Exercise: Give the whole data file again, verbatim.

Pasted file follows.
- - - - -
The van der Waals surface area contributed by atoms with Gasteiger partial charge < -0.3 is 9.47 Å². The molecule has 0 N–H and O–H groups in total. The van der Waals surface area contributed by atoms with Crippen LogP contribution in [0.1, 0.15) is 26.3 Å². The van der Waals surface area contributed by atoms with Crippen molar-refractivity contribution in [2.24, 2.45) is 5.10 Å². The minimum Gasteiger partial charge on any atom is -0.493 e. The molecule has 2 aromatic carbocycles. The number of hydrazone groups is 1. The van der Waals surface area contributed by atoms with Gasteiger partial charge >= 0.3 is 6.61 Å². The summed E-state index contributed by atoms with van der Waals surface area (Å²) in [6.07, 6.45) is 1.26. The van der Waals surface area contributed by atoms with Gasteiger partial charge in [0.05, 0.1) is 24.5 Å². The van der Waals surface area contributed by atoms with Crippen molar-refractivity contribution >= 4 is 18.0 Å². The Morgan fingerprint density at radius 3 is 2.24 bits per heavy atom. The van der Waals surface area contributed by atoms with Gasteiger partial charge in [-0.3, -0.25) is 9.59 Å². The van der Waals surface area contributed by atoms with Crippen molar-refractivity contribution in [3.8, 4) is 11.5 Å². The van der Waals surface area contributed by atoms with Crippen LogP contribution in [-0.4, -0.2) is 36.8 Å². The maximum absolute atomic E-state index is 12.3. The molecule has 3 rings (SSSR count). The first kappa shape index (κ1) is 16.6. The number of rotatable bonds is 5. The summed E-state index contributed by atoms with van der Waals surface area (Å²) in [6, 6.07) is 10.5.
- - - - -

The van der Waals surface area contributed by atoms with Gasteiger partial charge < -0.3 is 9.47 Å². The molecule has 0 N–H and O–H groups in total. The van der Waals surface area contributed by atoms with Crippen LogP contribution in [0.1, 0.15) is 26.3 Å². The van der Waals surface area contributed by atoms with Crippen molar-refractivity contribution in [2.24, 2.45) is 5.10 Å². The minimum Gasteiger partial charge on any atom is -0.493 e. The molecule has 2 aromatic carbocycles. The number of hydrazone groups is 1. The van der Waals surface area contributed by atoms with Gasteiger partial charge >= 0.3 is 6.61 Å². The summed E-state index contributed by atoms with van der Waals surface area (Å²) in [6.07, 6.45) is 1.26. The van der Waals surface area contributed by atoms with Gasteiger partial charge in [0.05, 0.1) is 24.5 Å². The van der Waals surface area contributed by atoms with Crippen molar-refractivity contribution >= 4 is 18.0 Å². The Morgan fingerprint density at radius 3 is 2.24 bits per heavy atom. The van der Waals surface area contributed by atoms with Gasteiger partial charge in [-0.3, -0.25) is 9.59 Å². The van der Waals surface area contributed by atoms with Crippen molar-refractivity contribution in [3.8, 4) is 11.5 Å². The van der Waals surface area contributed by atoms with Crippen LogP contribution in [-0.4, -0.2) is 36.8 Å². The maximum absolute atomic E-state index is 12.3. The molecule has 3 rings (SSSR count). The first kappa shape index (κ1) is 16.6. The number of rotatable bonds is 5. The summed E-state index contributed by atoms with van der Waals surface area (Å²) in [6, 6.07) is 10.5.